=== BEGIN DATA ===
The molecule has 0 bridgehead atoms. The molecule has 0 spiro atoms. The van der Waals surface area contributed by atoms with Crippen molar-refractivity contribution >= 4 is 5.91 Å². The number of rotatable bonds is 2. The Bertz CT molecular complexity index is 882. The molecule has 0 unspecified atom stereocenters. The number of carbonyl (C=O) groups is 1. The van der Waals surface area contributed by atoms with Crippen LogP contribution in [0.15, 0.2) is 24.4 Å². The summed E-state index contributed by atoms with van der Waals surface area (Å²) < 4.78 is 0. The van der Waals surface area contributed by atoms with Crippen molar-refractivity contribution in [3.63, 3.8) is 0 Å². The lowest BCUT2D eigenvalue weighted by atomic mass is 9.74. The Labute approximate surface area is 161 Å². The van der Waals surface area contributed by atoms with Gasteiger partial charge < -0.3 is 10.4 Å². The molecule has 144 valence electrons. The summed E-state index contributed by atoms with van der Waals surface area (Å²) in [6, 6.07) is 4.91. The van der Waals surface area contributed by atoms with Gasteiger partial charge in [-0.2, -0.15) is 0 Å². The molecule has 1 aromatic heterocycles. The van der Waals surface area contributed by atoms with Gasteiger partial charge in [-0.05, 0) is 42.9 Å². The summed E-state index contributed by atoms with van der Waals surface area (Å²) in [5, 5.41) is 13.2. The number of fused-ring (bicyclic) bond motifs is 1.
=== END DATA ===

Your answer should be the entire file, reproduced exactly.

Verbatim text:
The molecule has 0 bridgehead atoms. The molecule has 0 spiro atoms. The van der Waals surface area contributed by atoms with Crippen molar-refractivity contribution >= 4 is 5.91 Å². The number of rotatable bonds is 2. The Bertz CT molecular complexity index is 882. The molecule has 0 unspecified atom stereocenters. The number of carbonyl (C=O) groups is 1. The van der Waals surface area contributed by atoms with Crippen LogP contribution in [0.15, 0.2) is 24.4 Å². The summed E-state index contributed by atoms with van der Waals surface area (Å²) < 4.78 is 0. The van der Waals surface area contributed by atoms with Crippen molar-refractivity contribution in [3.63, 3.8) is 0 Å². The lowest BCUT2D eigenvalue weighted by atomic mass is 9.74. The Labute approximate surface area is 161 Å². The van der Waals surface area contributed by atoms with Gasteiger partial charge < -0.3 is 10.4 Å². The molecule has 144 valence electrons. The summed E-state index contributed by atoms with van der Waals surface area (Å²) in [6, 6.07) is 4.91. The van der Waals surface area contributed by atoms with Gasteiger partial charge in [-0.2, -0.15) is 0 Å². The molecule has 1 aromatic heterocycles. The van der Waals surface area contributed by atoms with Gasteiger partial charge in [-0.05, 0) is 42.9 Å². The summed E-state index contributed by atoms with van der Waals surface area (Å²) in [5, 5.41) is 13.2. The number of fused-ring (bicyclic) bond motifs is 1.